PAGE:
Loans bankers: time to grin and bear it
Chinese borrowers have unsettled loans bankers by either slashing the size or the margin of their dollar loans at the last minute. The moves have been criticised by lenders forced to gain approvals from their credit committees all over again. But banks need to adapt quickly. With China’s credit environment changing at such a rapid pace, such tactics are only likely to become more frequent.
Minsheng Financial Leasing made banks sit up and take notice earlier this month when it decided to cut the margin on a $200m offshore loan by a hefty 45bp to 180bp over Libor. The move came nearly three months after the deal had hit syndication, and after more than 10 lenders had put in commitments.
That wasn’t the first time Minsheng changed terms on a loan already in the market. Also this month, the company decided to reduce the size of an onshore dollar loan from a target of $175m-$200m to $150m.
The changes have not come without a certain amount of friction from the lending group, with banks forced to seek credit approvals all over again and work towards getting their committees comfortable with a lower margin — with the extra paperwork creating a big headache.
Making an already long syndication process even longer is undoubtedly painful, but it’s time banks stop complaining and prepare for more such situations.
The truth is that foreign currency offshore loans have lost some of their sheen for Chinese companies. Onshore costs have become more palatable than offshore loans, and will only continue to gain lustre, thanks to the People’s Bank of China cutting its base rate by 25bp last week — the sixth time since November 2014.
PBoC’s attempt to stimulate credit growth on the Mainland by lowering bank reserve requirement ratios (the ratio of capital banks have to put aside for the loans they give out) also makes the domestic market a far more tempting alternative with lower corporate financing costs and more liquidity.
With onshore loans increasingly appealing, it’s only natural for borrowers to try to get better terms for their offshore fundraising. And instead of complaining, lenders need to adapt to the fact that China’s environment is constantly changing and that if they don’t jump on board now, they might lose out later.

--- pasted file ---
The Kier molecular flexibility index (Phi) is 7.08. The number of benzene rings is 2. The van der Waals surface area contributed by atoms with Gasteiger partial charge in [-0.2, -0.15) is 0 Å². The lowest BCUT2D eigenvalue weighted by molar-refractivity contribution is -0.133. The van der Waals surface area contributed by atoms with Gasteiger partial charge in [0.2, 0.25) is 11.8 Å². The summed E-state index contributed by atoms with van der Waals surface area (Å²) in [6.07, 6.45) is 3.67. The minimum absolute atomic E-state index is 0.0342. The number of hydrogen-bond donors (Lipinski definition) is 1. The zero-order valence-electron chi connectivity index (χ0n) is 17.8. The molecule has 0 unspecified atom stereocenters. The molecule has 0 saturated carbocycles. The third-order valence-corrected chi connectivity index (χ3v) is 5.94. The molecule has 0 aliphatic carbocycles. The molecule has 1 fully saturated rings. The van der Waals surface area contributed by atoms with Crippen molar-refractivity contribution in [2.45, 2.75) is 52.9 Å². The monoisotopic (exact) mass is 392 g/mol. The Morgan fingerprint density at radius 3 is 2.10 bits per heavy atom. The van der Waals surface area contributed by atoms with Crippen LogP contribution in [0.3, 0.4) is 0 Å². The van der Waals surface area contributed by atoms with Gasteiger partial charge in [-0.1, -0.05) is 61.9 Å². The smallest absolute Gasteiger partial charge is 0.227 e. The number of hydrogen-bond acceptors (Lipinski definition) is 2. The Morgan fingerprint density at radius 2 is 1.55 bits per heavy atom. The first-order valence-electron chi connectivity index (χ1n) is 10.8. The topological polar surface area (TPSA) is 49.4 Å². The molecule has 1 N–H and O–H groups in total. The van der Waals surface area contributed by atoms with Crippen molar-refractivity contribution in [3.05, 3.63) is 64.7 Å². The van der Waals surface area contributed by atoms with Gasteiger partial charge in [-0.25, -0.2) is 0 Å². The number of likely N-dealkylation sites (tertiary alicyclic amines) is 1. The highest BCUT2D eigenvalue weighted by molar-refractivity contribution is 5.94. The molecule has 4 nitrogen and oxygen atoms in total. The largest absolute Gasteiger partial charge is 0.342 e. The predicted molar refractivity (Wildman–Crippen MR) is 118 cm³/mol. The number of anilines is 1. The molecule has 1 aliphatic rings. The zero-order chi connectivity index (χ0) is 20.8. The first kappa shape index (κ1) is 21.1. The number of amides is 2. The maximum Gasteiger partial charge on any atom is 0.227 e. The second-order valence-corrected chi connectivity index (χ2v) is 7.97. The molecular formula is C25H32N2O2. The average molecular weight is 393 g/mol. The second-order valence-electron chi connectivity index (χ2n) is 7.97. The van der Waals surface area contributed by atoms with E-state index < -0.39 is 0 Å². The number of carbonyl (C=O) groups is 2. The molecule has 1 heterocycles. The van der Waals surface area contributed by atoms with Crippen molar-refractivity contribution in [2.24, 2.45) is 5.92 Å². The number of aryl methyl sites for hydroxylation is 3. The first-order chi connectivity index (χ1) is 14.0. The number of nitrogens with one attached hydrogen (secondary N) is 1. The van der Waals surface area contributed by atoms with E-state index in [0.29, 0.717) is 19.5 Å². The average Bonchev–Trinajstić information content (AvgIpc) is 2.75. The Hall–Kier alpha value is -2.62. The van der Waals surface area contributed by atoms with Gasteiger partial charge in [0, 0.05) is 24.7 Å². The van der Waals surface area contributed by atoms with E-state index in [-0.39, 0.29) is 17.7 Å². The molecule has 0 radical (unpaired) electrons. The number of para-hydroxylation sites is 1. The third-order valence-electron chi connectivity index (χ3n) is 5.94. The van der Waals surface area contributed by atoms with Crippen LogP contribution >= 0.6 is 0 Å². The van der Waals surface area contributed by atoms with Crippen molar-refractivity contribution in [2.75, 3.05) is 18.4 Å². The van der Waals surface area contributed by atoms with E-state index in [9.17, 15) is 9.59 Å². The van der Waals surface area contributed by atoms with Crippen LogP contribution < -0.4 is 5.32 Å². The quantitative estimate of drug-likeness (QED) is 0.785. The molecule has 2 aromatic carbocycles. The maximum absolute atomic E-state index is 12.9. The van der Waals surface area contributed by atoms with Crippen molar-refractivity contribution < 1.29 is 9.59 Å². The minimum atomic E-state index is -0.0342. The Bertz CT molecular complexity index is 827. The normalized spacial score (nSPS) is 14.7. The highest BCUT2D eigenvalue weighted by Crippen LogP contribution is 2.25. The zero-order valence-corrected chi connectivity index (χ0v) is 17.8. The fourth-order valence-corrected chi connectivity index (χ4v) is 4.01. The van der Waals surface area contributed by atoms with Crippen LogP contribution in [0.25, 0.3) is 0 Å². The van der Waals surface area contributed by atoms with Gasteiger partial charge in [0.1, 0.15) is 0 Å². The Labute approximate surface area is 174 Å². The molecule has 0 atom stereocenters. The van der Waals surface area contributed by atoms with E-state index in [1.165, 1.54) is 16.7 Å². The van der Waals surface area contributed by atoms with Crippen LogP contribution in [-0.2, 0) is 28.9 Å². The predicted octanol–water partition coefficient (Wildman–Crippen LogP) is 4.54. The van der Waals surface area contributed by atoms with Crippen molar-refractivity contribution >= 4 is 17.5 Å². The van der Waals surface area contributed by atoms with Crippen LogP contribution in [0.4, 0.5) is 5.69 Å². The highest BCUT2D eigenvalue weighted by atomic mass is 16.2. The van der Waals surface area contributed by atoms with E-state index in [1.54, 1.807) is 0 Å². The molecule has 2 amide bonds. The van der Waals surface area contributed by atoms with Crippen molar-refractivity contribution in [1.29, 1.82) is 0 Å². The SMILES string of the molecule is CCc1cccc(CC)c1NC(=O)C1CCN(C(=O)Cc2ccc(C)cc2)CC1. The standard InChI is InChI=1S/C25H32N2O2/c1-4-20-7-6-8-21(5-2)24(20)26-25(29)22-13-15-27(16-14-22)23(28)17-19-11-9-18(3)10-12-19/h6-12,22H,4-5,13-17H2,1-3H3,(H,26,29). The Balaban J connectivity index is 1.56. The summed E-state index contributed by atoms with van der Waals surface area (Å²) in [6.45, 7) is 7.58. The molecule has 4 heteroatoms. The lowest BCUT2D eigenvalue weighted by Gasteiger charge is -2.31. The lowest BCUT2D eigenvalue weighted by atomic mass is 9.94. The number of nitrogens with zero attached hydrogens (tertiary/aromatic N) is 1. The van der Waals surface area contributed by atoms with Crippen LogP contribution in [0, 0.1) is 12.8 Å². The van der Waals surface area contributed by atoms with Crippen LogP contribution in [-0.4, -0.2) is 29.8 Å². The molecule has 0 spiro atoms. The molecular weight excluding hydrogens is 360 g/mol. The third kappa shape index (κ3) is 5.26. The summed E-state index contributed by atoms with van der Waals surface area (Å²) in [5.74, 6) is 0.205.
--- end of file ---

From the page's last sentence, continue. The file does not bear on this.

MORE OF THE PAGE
After all, so many new loans are based on old relationships. If a bank gets out of a syndicate now because of slimmer margins than originally agreed, it might not be invited to join the next time around.
Also, with loan volumes looking pretty bleak this year, the chances are slim that banks would be able to reap better rewards from rival transactions. This year’s theme has been one of abundant bank liquidity with fewer deals driving pricing lower. Lenders need to put their money to work, and if they turn down rejigged deals now, they will find it hard to find a new home for that cash.
Banks need to realise that unless Chinese companies have an imminent need for offshore funds, such as an overseas acquisition or refinancing overseas debt, there are plenty of reasons for them to remain onshore and stick to the local currency. But if banks are willing to be more flexible with changing terms of offshore loans at the last minute if needed, they might yet have a chance of seeing some new business.
If Chinese monetary policy continues to evolve as frequently as it has done this year it will only be a matter of time before other top tier borrowers begin rethinking their syndication strategy and pricing. Banks need to get used to the new normal for pricing. As with loan volumes down in the dumps they can’t afford not to.